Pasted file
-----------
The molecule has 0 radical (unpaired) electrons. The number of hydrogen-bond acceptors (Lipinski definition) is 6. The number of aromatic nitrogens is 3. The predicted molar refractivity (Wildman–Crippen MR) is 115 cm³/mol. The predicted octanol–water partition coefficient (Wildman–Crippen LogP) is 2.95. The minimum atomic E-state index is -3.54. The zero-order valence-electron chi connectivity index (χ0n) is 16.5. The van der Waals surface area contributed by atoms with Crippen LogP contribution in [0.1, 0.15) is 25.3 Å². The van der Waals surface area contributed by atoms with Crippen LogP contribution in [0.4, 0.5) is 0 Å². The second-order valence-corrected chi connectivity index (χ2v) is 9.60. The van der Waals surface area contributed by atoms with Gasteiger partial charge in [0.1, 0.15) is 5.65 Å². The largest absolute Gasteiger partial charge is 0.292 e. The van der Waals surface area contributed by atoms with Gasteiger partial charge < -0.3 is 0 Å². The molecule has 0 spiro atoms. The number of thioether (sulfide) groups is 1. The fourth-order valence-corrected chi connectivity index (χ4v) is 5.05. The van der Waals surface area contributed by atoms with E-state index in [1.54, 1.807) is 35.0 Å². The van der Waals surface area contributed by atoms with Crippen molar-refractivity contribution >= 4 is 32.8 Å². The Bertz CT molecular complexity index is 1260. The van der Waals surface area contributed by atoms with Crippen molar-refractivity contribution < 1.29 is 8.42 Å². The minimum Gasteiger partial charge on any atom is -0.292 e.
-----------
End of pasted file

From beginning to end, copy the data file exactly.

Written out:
The molecule has 0 radical (unpaired) electrons. The number of hydrogen-bond acceptors (Lipinski definition) is 6. The number of aromatic nitrogens is 3. The predicted molar refractivity (Wildman–Crippen MR) is 115 cm³/mol. The predicted octanol–water partition coefficient (Wildman–Crippen LogP) is 2.95. The minimum atomic E-state index is -3.54. The zero-order valence-electron chi connectivity index (χ0n) is 16.5. The van der Waals surface area contributed by atoms with Crippen LogP contribution in [0.1, 0.15) is 25.3 Å². The van der Waals surface area contributed by atoms with Crippen LogP contribution in [0.4, 0.5) is 0 Å². The second-order valence-corrected chi connectivity index (χ2v) is 9.60. The van der Waals surface area contributed by atoms with Gasteiger partial charge in [0.1, 0.15) is 5.65 Å². The largest absolute Gasteiger partial charge is 0.292 e. The van der Waals surface area contributed by atoms with Gasteiger partial charge < -0.3 is 0 Å². The molecule has 0 spiro atoms. The number of thioether (sulfide) groups is 1. The fourth-order valence-corrected chi connectivity index (χ4v) is 5.05. The van der Waals surface area contributed by atoms with E-state index in [1.54, 1.807) is 35.0 Å². The van der Waals surface area contributed by atoms with Crippen molar-refractivity contribution >= 4 is 32.8 Å². The Bertz CT molecular complexity index is 1260. The van der Waals surface area contributed by atoms with Crippen molar-refractivity contribution < 1.29 is 8.42 Å². The minimum Gasteiger partial charge on any atom is -0.292 e.